Desert Plants and Adaptations

Teacher of Lesson: Teresa Moore
Grade Level: 2/3




  1. Show pictures of plants on screen. Give them all a page (paper passer). Read descriptions of each on pg 55 in scholastic. Have them try to identify the plant name I describe.
  2. "Now that we are familiar with a few desert plant names, lets find out how they can survive in such a hot and dry climate. Does anyone remember the word we use for a special characteristic of something for survival?" (adaptation) "The first activity we have will tell us something about how the cactus keeps water inside."
  3. One person from the group get a brown paper towel and piece of wax paper for each group member. Another come up and get two ice cubes for each person. (I put a piece of tape on each desk as I speak and circulate) Everyone take an ice cube and wrap it in a paper towel. Put it aside on your desk. Take the other ice cube and wrap it in wax paper. You may wish to tape both wrappers on your cube to keep them on. Set these aside. We will start another experiment as the ice melts.
  4. Have one member from each group come gather the needed materials. (sponge, tray, bowl of water, rulers) Have the paper passer hand out work pages. Have a different person in each group soak the sponge with water, let the water drip off and place on the tray. Have the remaining group members measure the sponge according to the work page guidelines. (width, length, thickness) When the first two questions are completed for activity A, the original member who got the materials, will put the tray by the window. Someone else will walk to the sink and empty the bowl of water.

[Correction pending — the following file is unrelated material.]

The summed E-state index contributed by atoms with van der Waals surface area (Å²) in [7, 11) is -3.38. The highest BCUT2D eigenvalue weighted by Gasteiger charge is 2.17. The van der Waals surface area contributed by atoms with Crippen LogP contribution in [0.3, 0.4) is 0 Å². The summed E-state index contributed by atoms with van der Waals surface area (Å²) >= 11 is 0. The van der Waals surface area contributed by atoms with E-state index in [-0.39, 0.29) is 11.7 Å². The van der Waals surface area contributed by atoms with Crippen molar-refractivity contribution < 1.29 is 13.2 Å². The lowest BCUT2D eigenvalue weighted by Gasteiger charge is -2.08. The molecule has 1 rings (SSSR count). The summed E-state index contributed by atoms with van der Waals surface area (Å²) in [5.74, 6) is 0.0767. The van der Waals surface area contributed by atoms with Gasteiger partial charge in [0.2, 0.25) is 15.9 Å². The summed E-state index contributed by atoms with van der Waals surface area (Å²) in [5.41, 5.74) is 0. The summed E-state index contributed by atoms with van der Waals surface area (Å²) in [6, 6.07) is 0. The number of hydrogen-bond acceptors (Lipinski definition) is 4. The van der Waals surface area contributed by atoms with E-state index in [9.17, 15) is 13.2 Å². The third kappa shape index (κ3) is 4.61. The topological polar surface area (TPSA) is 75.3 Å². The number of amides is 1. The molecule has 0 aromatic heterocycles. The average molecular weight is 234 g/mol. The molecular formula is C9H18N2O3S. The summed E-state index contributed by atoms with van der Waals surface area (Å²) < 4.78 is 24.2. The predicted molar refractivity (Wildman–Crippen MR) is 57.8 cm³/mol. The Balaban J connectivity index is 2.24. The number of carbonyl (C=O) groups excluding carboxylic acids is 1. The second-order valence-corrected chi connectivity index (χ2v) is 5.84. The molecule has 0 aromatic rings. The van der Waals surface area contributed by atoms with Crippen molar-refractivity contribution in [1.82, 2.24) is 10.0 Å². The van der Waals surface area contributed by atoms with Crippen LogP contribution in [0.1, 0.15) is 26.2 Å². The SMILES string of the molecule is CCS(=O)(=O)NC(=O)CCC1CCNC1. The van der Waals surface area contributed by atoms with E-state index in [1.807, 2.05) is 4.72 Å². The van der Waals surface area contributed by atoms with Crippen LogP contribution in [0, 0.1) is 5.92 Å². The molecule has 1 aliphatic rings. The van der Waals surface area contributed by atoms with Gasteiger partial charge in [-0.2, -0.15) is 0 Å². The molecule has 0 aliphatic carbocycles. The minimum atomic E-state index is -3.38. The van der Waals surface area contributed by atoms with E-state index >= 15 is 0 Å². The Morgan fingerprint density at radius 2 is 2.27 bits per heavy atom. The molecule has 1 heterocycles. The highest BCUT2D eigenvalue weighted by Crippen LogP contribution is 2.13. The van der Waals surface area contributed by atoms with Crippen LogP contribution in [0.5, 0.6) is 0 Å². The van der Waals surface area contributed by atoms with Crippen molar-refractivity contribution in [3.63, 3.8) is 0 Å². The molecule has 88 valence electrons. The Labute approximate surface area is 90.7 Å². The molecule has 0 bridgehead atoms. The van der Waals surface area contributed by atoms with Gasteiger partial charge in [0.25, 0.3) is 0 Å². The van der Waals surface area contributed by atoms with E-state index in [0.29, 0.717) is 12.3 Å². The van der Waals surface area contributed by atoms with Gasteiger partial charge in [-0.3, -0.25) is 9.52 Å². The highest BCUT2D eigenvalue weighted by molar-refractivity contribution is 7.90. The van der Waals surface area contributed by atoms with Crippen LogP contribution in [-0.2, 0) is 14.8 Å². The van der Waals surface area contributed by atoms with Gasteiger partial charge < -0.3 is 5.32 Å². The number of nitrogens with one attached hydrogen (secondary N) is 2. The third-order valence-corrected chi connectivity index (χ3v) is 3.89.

5. Look at the ice. Which one soaked up the water better? Which one kept more water inside? If you were a plant in the desert, which would you rather have for skin? Why? How would waxy stems be helpful? Answer the questions on your page.
  6. Have one member place materials in the sink. Another should wipe up any water spills. The paper passer, meanwhile, hands everyone an 8 x 11 inch piece of paper. Everyone hold the paper so it is wider than it is tall. Lay it down in front of you that way. Start folding it like a fan until you get to the end. Glue one end to the other. Show then how to hold it so the column is narrow. This represents a cactus that is low on its water supply. Show me how it would look when it has a lot of water inside. (What part of the cactus lets it expand? (pleats) Do the pleats help the cactus survive in the desert? So these pleats are another what? What is the word for this special characteristic? (adaptation)
  7. Who can tell me something they learned from this unit time today? Discuss. Place all materials in your unit folder.


  1. Watch the group. Were there many participants? Have them follow along and number each plant as we go along. Check their pages for numbering.
  2. Check sheets for accurate completion. Did they mention all adaptations covered in the follow up discussion?
  3. On the sheets, were they able to make connections (through questions) between the materials and real plants?

Follow up:

In a few days, look at the sponges again. When they dry up, remeasure them. Compare the two findings and answer the remaining questions on the work page.


Sponge Activity:

End: Wax and Paper Activity:

Desert Accordion:

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